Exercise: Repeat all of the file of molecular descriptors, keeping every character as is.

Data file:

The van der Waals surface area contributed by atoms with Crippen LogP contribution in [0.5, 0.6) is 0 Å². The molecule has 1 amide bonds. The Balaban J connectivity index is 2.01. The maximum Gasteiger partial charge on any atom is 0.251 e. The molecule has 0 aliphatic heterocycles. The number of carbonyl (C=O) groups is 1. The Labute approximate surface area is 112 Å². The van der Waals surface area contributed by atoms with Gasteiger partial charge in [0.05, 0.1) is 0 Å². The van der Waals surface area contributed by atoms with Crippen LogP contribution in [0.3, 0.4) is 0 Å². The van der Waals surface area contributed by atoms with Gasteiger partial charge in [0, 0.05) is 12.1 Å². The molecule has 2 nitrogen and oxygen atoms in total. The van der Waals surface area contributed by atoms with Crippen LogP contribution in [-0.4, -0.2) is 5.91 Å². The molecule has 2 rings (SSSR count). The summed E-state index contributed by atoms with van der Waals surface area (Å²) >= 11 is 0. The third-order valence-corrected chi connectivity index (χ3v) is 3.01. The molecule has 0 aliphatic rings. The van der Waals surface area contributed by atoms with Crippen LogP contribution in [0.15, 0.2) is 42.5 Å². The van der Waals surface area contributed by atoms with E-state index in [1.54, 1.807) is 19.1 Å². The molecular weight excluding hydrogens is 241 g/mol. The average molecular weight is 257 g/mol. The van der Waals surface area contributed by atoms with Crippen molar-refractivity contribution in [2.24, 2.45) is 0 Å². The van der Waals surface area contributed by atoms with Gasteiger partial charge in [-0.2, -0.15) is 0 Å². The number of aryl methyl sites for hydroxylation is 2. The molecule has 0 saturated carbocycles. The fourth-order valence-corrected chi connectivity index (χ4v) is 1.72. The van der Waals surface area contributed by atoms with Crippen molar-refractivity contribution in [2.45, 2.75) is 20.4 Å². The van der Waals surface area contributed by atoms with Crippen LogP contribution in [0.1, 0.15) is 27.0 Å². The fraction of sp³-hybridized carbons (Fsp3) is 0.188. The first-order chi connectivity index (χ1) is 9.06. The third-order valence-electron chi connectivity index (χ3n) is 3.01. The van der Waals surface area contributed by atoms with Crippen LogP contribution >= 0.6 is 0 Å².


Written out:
The van der Waals surface area contributed by atoms with Crippen LogP contribution in [0.5, 0.6) is 0 Å². The molecule has 1 amide bonds. The Balaban J connectivity index is 2.01. The maximum Gasteiger partial charge on any atom is 0.251 e. The molecule has 0 aliphatic heterocycles. The number of carbonyl (C=O) groups is 1. The Labute approximate surface area is 112 Å². The van der Waals surface area contributed by atoms with Gasteiger partial charge in [0.05, 0.1) is 0 Å². The van der Waals surface area contributed by atoms with Crippen LogP contribution in [0.3, 0.4) is 0 Å². The van der Waals surface area contributed by atoms with Gasteiger partial charge in [0, 0.05) is 12.1 Å². The molecule has 2 nitrogen and oxygen atoms in total. The van der Waals surface area contributed by atoms with Crippen LogP contribution in [-0.4, -0.2) is 5.91 Å². The molecule has 2 rings (SSSR count). The summed E-state index contributed by atoms with van der Waals surface area (Å²) >= 11 is 0. The third-order valence-corrected chi connectivity index (χ3v) is 3.01. The molecule has 0 aliphatic rings. The van der Waals surface area contributed by atoms with Crippen LogP contribution in [0.15, 0.2) is 42.5 Å². The van der Waals surface area contributed by atoms with E-state index in [1.54, 1.807) is 19.1 Å². The molecular weight excluding hydrogens is 241 g/mol. The average molecular weight is 257 g/mol. The van der Waals surface area contributed by atoms with Crippen molar-refractivity contribution in [2.24, 2.45) is 0 Å². The van der Waals surface area contributed by atoms with Gasteiger partial charge in [-0.2, -0.15) is 0 Å². The number of aryl methyl sites for hydroxylation is 2. The molecule has 0 saturated carbocycles. The fourth-order valence-corrected chi connectivity index (χ4v) is 1.72. The van der Waals surface area contributed by atoms with Crippen molar-refractivity contribution in [2.45, 2.75) is 20.4 Å². The van der Waals surface area contributed by atoms with Crippen LogP contribution in [0.1, 0.15) is 27.0 Å². The fraction of sp³-hybridized carbons (Fsp3) is 0.188. The first-order chi connectivity index (χ1) is 9.06. The third-order valence-electron chi connectivity index (χ3n) is 3.01. The van der Waals surface area contributed by atoms with Crippen LogP contribution >= 0.6 is 0 Å².